Even so, a lesser talent could well have come apart under such conflicting impulses. It was Stravinsky's singular genius to show that appropriation and rejection could be one: that, far from weakly submitting to the influence of the past in his use of Russian folk idioms or Baroque cliches, such elements could be so completely recomposed that their original sources would for ever afterwards sound like incipient Stravinsky. And we can hear this remarkable aesthetic emerging in the great Russian ballets. In accepting the commission for The Firebird he was still the junior partner; the scenario and dance sequence were already worked out and he was expected to supply an accompaniment to what the choreographer Michel Fokine described as his "choreographic poem". Accordingly he preoccupied himself with definitively exploring that Russian tradition, running back to Glinka's Russlan and Ludmilla, of evoking human characters by diatonic music and magical ones by a tri-tone-dominated chromaticism, and with ripping off elements of Rimsky-Korsakov and Scriabin with the evident intention of outdoing them.

With Petrushka - for which the initial idea was his own - he was more primus inter pares, working out the concept with Diaghilev, Fokine and the designer Alexandre Benois. And though he had to accept aspects of the choreography that he disliked, he was substantially able to reject the more standard dance structures and Russian exoticisms of The Firebird for a kind of collage-like continuity in which gestural figures and snippets of popular music are, as it were, pasted across textures of ostinato patterns, which are superimposed in layers during the crowd scenes. Any real sense of organic growth or - except for a few moments - of Romantic phrasing, is now excluded from his language.

In The Rite of Spring, the exclusions are far more radical: nothing is admitted which could possibly compromise or blur its impact. Gone is all trace of conventionally picturesque scoring; gone, except for a few passages, is even much in the way of Petrushka - like textural superimpositions. Stravinsky is here well on the way to an anti-organic idea of form comprising sequences of uniform textural blocks. Gone, above all, is any trace of the 19th-century concept of rhythm as a flexible interplay between metre, phrasing and harmony: it is replaced by rigid, irregularly subdivided pulses reinforced by harmony, dynamics and scoring. Yet, the extent to which Stravinsky later sought to play down the contributions of Nicolas Roerich's ethnically accurate costumes and Nijinsky's anti-Classical choreography to the famously scandalous Parisian premiere in 1913 suggests that he was still irked by the compromises of collaboration.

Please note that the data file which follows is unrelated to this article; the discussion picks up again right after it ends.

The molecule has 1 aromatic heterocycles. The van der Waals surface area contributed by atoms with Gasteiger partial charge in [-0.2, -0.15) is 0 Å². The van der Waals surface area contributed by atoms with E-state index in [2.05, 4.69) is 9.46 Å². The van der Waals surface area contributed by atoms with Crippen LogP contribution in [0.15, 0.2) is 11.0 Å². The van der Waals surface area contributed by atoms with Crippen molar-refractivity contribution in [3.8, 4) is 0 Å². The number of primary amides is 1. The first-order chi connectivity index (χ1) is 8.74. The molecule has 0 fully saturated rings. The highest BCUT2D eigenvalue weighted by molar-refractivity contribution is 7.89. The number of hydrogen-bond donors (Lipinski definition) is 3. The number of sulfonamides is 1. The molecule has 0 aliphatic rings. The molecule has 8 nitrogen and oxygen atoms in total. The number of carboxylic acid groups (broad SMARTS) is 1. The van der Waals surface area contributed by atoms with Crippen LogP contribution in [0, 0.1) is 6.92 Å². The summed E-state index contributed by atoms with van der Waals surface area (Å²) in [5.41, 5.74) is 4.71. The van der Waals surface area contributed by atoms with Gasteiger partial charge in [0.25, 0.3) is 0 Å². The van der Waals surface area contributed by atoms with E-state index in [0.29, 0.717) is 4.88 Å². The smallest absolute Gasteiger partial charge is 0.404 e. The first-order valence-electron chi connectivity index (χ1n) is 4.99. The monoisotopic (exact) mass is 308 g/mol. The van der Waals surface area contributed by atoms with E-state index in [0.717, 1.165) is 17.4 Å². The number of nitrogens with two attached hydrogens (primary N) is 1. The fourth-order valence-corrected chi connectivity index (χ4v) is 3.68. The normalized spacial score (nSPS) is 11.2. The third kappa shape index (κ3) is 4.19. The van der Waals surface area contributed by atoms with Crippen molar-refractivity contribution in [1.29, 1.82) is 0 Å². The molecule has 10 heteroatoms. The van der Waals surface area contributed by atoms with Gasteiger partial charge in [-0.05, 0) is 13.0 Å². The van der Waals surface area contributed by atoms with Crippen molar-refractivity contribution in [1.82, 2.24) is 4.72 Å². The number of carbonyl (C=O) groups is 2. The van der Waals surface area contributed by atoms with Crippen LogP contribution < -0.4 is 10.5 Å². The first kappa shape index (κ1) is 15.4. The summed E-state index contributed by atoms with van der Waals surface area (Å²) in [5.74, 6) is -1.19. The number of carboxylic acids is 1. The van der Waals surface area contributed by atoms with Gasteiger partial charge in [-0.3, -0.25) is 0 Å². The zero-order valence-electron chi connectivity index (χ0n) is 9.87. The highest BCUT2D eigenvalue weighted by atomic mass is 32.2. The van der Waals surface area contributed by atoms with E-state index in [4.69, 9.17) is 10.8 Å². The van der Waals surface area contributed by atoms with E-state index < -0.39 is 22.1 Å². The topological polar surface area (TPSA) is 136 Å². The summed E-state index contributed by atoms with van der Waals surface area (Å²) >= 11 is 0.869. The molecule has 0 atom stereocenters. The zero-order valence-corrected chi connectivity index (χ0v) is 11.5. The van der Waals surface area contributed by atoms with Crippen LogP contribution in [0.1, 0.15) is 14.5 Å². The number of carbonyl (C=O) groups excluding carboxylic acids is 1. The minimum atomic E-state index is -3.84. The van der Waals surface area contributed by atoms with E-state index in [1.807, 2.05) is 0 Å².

It was in the fourth of his great Russian ballets, the danced cantata The Wedding (Les Noces), that he at last fully realised himself - as might be more widely recognised, had its premiere not been delayed until 1923. Conceived as he was completing the Rite and completed in sketch by 1915, this was essentially Stravinsky's concept alone, with a scenario and text assembled from old Russian wedding customs, set in a vocal idiom entirely comprising pulverised and reconstituted folk and orthodox chant idioms and accompanied by vampings and carillons in a rigid, grid-like scheme of tempo relationships. And in its eventual staging, these were to be exactly matched by Natalia Goncharova's plain designs and the anti-individualistic groupings of Nijinsky's choreography.